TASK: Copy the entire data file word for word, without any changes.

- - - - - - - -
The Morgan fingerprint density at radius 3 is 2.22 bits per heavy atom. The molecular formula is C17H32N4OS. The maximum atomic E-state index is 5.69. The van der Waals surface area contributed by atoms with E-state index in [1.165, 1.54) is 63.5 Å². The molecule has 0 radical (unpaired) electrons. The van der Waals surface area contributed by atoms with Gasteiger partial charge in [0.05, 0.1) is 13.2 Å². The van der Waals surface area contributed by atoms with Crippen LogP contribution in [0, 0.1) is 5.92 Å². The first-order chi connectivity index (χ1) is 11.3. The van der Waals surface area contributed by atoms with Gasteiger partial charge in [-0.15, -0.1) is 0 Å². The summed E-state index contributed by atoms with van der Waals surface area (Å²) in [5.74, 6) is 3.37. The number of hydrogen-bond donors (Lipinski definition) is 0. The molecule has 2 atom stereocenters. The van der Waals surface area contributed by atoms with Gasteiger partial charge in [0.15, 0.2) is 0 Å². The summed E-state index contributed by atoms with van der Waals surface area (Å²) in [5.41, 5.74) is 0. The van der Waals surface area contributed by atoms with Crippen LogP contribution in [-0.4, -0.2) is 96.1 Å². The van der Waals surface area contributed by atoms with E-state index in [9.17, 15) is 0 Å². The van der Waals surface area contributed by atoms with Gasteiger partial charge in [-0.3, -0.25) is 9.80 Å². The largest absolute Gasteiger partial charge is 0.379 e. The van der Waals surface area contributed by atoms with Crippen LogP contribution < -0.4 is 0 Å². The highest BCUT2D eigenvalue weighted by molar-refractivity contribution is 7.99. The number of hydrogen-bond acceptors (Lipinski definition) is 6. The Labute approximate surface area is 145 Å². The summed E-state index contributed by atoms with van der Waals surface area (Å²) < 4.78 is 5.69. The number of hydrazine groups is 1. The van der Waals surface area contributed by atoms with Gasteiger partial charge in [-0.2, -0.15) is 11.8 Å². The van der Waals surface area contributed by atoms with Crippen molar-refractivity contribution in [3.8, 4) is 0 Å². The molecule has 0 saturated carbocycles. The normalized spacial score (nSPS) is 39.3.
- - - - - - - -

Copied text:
The Morgan fingerprint density at radius 3 is 2.22 bits per heavy atom. The molecular formula is C17H32N4OS. The maximum atomic E-state index is 5.69. The van der Waals surface area contributed by atoms with E-state index in [1.165, 1.54) is 63.5 Å². The molecule has 0 radical (unpaired) electrons. The van der Waals surface area contributed by atoms with Gasteiger partial charge in [0.05, 0.1) is 13.2 Å². The van der Waals surface area contributed by atoms with Crippen LogP contribution in [0, 0.1) is 5.92 Å². The first-order chi connectivity index (χ1) is 11.3. The van der Waals surface area contributed by atoms with Gasteiger partial charge in [-0.15, -0.1) is 0 Å². The summed E-state index contributed by atoms with van der Waals surface area (Å²) in [5.74, 6) is 3.37. The number of hydrogen-bond donors (Lipinski definition) is 0. The molecule has 2 atom stereocenters. The van der Waals surface area contributed by atoms with Gasteiger partial charge in [0.15, 0.2) is 0 Å². The summed E-state index contributed by atoms with van der Waals surface area (Å²) in [5.41, 5.74) is 0. The van der Waals surface area contributed by atoms with Crippen LogP contribution in [-0.4, -0.2) is 96.1 Å². The van der Waals surface area contributed by atoms with E-state index in [9.17, 15) is 0 Å². The van der Waals surface area contributed by atoms with Gasteiger partial charge in [-0.3, -0.25) is 9.80 Å². The largest absolute Gasteiger partial charge is 0.379 e. The van der Waals surface area contributed by atoms with Crippen LogP contribution < -0.4 is 0 Å². The highest BCUT2D eigenvalue weighted by molar-refractivity contribution is 7.99. The number of hydrogen-bond acceptors (Lipinski definition) is 6. The Labute approximate surface area is 145 Å². The summed E-state index contributed by atoms with van der Waals surface area (Å²) < 4.78 is 5.69. The number of hydrazine groups is 1. The van der Waals surface area contributed by atoms with Gasteiger partial charge in [-0.2, -0.15) is 11.8 Å². The van der Waals surface area contributed by atoms with Crippen molar-refractivity contribution in [3.8, 4) is 0 Å². The molecule has 0 saturated carbocycles. The normalized spacial score (nSPS) is 39.3.